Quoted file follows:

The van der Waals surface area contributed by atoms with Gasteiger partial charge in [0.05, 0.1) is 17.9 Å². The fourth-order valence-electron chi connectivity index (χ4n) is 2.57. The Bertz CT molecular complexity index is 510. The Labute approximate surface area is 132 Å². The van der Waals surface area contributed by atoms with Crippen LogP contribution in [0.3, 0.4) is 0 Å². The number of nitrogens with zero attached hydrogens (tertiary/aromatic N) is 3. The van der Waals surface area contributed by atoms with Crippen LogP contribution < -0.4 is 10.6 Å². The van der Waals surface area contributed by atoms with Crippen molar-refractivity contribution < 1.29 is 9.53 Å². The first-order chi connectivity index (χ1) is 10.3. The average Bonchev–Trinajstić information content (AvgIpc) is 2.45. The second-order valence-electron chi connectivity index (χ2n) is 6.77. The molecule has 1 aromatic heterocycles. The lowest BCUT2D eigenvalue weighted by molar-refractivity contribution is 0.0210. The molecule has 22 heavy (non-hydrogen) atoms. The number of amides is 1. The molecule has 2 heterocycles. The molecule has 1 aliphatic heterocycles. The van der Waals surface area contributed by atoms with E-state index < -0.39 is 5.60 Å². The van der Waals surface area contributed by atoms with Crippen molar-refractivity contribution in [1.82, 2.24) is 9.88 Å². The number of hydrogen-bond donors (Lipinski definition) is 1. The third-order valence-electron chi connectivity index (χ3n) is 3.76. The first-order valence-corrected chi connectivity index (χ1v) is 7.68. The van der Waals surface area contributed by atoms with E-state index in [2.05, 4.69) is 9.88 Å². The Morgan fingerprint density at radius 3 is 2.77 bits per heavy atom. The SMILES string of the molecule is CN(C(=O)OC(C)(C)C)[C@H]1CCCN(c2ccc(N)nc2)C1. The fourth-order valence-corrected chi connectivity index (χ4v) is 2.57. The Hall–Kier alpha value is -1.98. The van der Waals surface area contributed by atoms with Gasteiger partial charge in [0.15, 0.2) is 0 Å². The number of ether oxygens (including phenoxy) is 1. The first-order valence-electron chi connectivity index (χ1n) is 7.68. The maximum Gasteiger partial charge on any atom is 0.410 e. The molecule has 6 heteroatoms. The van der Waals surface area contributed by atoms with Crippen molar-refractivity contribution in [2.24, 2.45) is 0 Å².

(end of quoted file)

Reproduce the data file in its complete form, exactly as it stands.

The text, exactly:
The van der Waals surface area contributed by atoms with Gasteiger partial charge in [0.05, 0.1) is 17.9 Å². The fourth-order valence-electron chi connectivity index (χ4n) is 2.57. The Bertz CT molecular complexity index is 510. The Labute approximate surface area is 132 Å². The van der Waals surface area contributed by atoms with Crippen LogP contribution in [0.3, 0.4) is 0 Å². The number of nitrogens with zero attached hydrogens (tertiary/aromatic N) is 3. The van der Waals surface area contributed by atoms with Crippen LogP contribution < -0.4 is 10.6 Å². The van der Waals surface area contributed by atoms with Crippen molar-refractivity contribution < 1.29 is 9.53 Å². The first-order chi connectivity index (χ1) is 10.3. The average Bonchev–Trinajstić information content (AvgIpc) is 2.45. The second-order valence-electron chi connectivity index (χ2n) is 6.77. The molecule has 1 aromatic heterocycles. The lowest BCUT2D eigenvalue weighted by molar-refractivity contribution is 0.0210. The molecule has 22 heavy (non-hydrogen) atoms. The number of amides is 1. The molecule has 2 heterocycles. The molecule has 1 aliphatic heterocycles. The van der Waals surface area contributed by atoms with E-state index < -0.39 is 5.60 Å². The van der Waals surface area contributed by atoms with Crippen molar-refractivity contribution in [1.82, 2.24) is 9.88 Å². The number of hydrogen-bond donors (Lipinski definition) is 1. The third-order valence-electron chi connectivity index (χ3n) is 3.76. The first-order valence-corrected chi connectivity index (χ1v) is 7.68. The van der Waals surface area contributed by atoms with E-state index in [2.05, 4.69) is 9.88 Å². The Morgan fingerprint density at radius 3 is 2.77 bits per heavy atom. The SMILES string of the molecule is CN(C(=O)OC(C)(C)C)[C@H]1CCCN(c2ccc(N)nc2)C1. The fourth-order valence-corrected chi connectivity index (χ4v) is 2.57. The Hall–Kier alpha value is -1.98. The van der Waals surface area contributed by atoms with Gasteiger partial charge in [0.15, 0.2) is 0 Å². The number of ether oxygens (including phenoxy) is 1. The first-order valence-electron chi connectivity index (χ1n) is 7.68. The maximum Gasteiger partial charge on any atom is 0.410 e. The molecule has 6 heteroatoms. The van der Waals surface area contributed by atoms with Crippen molar-refractivity contribution in [2.24, 2.45) is 0 Å².